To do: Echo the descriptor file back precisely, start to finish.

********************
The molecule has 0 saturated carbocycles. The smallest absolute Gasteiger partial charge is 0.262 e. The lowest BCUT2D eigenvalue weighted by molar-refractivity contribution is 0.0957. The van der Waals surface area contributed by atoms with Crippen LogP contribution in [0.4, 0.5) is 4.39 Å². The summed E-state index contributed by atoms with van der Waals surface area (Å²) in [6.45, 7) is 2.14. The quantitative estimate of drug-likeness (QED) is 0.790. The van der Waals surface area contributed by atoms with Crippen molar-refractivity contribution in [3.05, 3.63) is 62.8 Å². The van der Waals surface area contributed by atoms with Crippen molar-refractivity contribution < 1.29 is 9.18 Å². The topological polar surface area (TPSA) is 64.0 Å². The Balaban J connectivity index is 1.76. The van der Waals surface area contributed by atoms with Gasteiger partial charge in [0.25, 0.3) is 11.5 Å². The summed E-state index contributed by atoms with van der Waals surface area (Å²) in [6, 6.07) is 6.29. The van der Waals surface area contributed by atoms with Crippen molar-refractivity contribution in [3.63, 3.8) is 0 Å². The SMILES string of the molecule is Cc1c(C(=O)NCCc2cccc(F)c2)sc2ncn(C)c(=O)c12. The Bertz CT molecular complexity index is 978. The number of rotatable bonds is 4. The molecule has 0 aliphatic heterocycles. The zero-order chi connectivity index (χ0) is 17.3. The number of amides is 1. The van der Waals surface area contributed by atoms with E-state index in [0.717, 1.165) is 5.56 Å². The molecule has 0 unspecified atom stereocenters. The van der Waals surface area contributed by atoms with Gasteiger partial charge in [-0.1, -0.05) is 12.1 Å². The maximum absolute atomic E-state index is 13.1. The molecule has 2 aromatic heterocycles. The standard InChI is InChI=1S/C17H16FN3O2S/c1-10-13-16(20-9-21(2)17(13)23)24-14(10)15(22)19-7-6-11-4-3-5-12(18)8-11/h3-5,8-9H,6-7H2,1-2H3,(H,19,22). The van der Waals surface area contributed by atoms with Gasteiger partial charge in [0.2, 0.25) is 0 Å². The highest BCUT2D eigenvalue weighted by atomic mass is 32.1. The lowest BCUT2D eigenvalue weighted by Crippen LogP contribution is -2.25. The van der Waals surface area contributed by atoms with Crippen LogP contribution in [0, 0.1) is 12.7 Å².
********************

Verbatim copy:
The molecule has 0 saturated carbocycles. The smallest absolute Gasteiger partial charge is 0.262 e. The lowest BCUT2D eigenvalue weighted by molar-refractivity contribution is 0.0957. The van der Waals surface area contributed by atoms with Crippen LogP contribution in [0.4, 0.5) is 4.39 Å². The summed E-state index contributed by atoms with van der Waals surface area (Å²) in [6.45, 7) is 2.14. The quantitative estimate of drug-likeness (QED) is 0.790. The van der Waals surface area contributed by atoms with Crippen molar-refractivity contribution in [3.05, 3.63) is 62.8 Å². The van der Waals surface area contributed by atoms with Crippen molar-refractivity contribution < 1.29 is 9.18 Å². The topological polar surface area (TPSA) is 64.0 Å². The Balaban J connectivity index is 1.76. The van der Waals surface area contributed by atoms with Gasteiger partial charge in [0.25, 0.3) is 11.5 Å². The summed E-state index contributed by atoms with van der Waals surface area (Å²) in [6, 6.07) is 6.29. The van der Waals surface area contributed by atoms with Crippen molar-refractivity contribution in [3.63, 3.8) is 0 Å². The SMILES string of the molecule is Cc1c(C(=O)NCCc2cccc(F)c2)sc2ncn(C)c(=O)c12. The Bertz CT molecular complexity index is 978. The number of rotatable bonds is 4. The molecule has 0 aliphatic heterocycles. The zero-order chi connectivity index (χ0) is 17.3. The number of amides is 1. The van der Waals surface area contributed by atoms with E-state index in [0.717, 1.165) is 5.56 Å². The molecule has 0 unspecified atom stereocenters. The van der Waals surface area contributed by atoms with Gasteiger partial charge in [-0.1, -0.05) is 12.1 Å². The maximum absolute atomic E-state index is 13.1. The molecule has 2 aromatic heterocycles. The standard InChI is InChI=1S/C17H16FN3O2S/c1-10-13-16(20-9-21(2)17(13)23)24-14(10)15(22)19-7-6-11-4-3-5-12(18)8-11/h3-5,8-9H,6-7H2,1-2H3,(H,19,22). The van der Waals surface area contributed by atoms with Gasteiger partial charge in [0.2, 0.25) is 0 Å². The highest BCUT2D eigenvalue weighted by atomic mass is 32.1. The lowest BCUT2D eigenvalue weighted by Crippen LogP contribution is -2.25. The van der Waals surface area contributed by atoms with Crippen LogP contribution in [0, 0.1) is 12.7 Å².